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Magnetic interactions of atom

  1. Mar 3, 2012 #1
    as far as i know it takes certain amount of energy for an electron to change orbit now what i am wondering is why the energy required for an electron to change orbit doesn't change when close to lets say another positively(or)negatively charged atom

    thank you for your time and sorry for the english
     
  2. jcsd
  3. Mar 3, 2012 #2
    Hello,

    The short answer is that, actually, the energy required to "change orbit" changes in the presence of an electromagnetic field.

    To know exactly what changes is not so easy. We can perform easy calculation if the electromagnetic field is weak, but still we need some approximations.

    If you are interested, try to read something amout Zeeman and Stark effects.

    Ilm
     
  4. Mar 3, 2012 #3
    It changes.

    Without external electric or magnetic fields, for most energy levels, there are several "orbits" (wave functions or simply states is a better word) that have the same energy (they are called "degenerate"). You can combine these in any way you want without changing the energy of the new state. Now if you add an external field, magnetic or electric or both, the energies of these states do become different (they split). You then have to find the "right" combination of states that solves the Schroedinger equation (or whatever model you use), i.e. find Eigenstates of the Hamiltonian that have a defined energy. Symmetry is an important help for doing that.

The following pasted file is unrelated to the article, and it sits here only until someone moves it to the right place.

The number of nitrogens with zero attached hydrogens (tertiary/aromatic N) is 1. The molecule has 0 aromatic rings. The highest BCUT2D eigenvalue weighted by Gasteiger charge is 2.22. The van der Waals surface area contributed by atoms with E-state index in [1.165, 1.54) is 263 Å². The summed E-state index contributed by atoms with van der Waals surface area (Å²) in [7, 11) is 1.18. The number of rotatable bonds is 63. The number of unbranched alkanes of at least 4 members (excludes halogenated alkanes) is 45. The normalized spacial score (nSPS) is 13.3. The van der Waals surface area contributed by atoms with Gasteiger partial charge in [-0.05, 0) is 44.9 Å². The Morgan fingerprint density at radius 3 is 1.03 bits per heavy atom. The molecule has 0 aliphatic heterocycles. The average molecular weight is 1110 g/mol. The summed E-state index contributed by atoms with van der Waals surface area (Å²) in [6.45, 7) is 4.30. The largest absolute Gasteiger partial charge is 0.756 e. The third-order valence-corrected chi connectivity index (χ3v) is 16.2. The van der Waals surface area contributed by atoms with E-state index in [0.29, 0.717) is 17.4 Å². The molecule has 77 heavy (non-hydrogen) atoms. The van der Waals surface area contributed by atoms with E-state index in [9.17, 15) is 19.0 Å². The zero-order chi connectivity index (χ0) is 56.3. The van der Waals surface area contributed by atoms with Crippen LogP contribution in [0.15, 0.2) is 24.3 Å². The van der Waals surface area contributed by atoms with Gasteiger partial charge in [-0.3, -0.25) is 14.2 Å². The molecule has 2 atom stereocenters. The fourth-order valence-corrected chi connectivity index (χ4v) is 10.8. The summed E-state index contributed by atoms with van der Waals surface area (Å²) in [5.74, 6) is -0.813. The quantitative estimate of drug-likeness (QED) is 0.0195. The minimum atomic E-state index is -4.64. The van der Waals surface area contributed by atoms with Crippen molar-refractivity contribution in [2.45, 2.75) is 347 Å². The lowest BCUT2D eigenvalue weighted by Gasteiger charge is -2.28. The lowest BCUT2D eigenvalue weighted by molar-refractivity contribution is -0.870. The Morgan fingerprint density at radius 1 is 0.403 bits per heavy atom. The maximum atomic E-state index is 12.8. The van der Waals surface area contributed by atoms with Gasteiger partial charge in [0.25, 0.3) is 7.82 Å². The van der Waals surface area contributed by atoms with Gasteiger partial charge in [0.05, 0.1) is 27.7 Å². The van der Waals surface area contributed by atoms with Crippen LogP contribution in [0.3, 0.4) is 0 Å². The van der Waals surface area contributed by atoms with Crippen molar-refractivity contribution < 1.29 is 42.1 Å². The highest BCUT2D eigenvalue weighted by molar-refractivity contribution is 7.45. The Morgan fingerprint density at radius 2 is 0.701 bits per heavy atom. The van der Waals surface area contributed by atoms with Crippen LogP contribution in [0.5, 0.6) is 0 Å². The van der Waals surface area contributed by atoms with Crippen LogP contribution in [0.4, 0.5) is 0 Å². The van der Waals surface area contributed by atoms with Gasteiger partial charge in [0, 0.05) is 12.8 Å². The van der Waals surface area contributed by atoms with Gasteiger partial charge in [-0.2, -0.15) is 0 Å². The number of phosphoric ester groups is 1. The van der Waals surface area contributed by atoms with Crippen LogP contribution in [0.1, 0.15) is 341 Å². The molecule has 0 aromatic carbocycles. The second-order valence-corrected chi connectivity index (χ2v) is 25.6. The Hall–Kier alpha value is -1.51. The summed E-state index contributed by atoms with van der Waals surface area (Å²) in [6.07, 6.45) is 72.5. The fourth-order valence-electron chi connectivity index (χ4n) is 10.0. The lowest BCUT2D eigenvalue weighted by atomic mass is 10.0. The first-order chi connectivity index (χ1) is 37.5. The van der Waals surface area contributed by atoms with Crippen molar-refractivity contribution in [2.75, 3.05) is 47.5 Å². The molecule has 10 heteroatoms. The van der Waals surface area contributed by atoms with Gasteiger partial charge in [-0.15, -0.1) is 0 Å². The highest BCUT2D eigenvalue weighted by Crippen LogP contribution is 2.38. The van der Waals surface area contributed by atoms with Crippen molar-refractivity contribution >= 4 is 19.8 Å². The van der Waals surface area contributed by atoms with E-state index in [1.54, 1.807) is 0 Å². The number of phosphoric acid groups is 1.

Now if the energies of the states change, then the energy difference between two states changes, too. This energy difference is probably what you refer to as "energy required for an electron to change orbit".
     
  5. Mar 3, 2012 #4
    if the energy required does change and energy is quantized doesnt that mean that in some posistions the electron cant jump to a new orbit or am i understanding this incorrectly?
     
  6. Mar 3, 2012 #5
    It just means that the energy quantum changes according to the circumstances.

    This is very useful: You can measure the transition energies and thus find out about the interactions.
     
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